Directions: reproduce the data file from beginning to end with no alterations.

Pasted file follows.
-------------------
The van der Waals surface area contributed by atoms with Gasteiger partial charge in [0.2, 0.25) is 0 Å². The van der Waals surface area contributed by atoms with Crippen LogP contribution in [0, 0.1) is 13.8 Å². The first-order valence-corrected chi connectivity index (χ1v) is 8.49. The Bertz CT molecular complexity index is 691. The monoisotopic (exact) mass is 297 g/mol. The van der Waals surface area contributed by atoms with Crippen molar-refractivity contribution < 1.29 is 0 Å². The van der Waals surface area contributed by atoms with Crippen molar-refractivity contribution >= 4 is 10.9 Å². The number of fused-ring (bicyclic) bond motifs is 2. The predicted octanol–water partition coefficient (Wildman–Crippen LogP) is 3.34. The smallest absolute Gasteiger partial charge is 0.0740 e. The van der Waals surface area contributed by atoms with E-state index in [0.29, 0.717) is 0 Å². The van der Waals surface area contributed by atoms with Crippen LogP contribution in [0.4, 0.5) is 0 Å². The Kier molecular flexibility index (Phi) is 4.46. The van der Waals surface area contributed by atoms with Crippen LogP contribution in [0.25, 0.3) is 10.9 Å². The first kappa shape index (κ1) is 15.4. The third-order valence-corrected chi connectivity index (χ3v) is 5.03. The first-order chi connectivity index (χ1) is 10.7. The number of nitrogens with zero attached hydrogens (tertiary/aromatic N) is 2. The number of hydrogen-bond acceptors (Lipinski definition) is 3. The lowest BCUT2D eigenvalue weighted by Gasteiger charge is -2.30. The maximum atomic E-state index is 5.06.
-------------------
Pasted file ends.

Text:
The van der Waals surface area contributed by atoms with Gasteiger partial charge in [0.2, 0.25) is 0 Å². The van der Waals surface area contributed by atoms with Crippen LogP contribution in [0, 0.1) is 13.8 Å². The first-order valence-corrected chi connectivity index (χ1v) is 8.49. The Bertz CT molecular complexity index is 691. The monoisotopic (exact) mass is 297 g/mol. The van der Waals surface area contributed by atoms with Crippen molar-refractivity contribution < 1.29 is 0 Å². The van der Waals surface area contributed by atoms with Crippen molar-refractivity contribution >= 4 is 10.9 Å². The number of fused-ring (bicyclic) bond motifs is 2. The predicted octanol–water partition coefficient (Wildman–Crippen LogP) is 3.34. The smallest absolute Gasteiger partial charge is 0.0740 e. The van der Waals surface area contributed by atoms with E-state index in [0.29, 0.717) is 0 Å². The van der Waals surface area contributed by atoms with Crippen LogP contribution in [0.4, 0.5) is 0 Å². The Kier molecular flexibility index (Phi) is 4.46. The van der Waals surface area contributed by atoms with Crippen LogP contribution in [0.25, 0.3) is 10.9 Å². The first kappa shape index (κ1) is 15.4. The third-order valence-corrected chi connectivity index (χ3v) is 5.03. The first-order chi connectivity index (χ1) is 10.7. The number of nitrogens with zero attached hydrogens (tertiary/aromatic N) is 2. The number of hydrogen-bond acceptors (Lipinski definition) is 3. The lowest BCUT2D eigenvalue weighted by Gasteiger charge is -2.30. The maximum atomic E-state index is 5.06.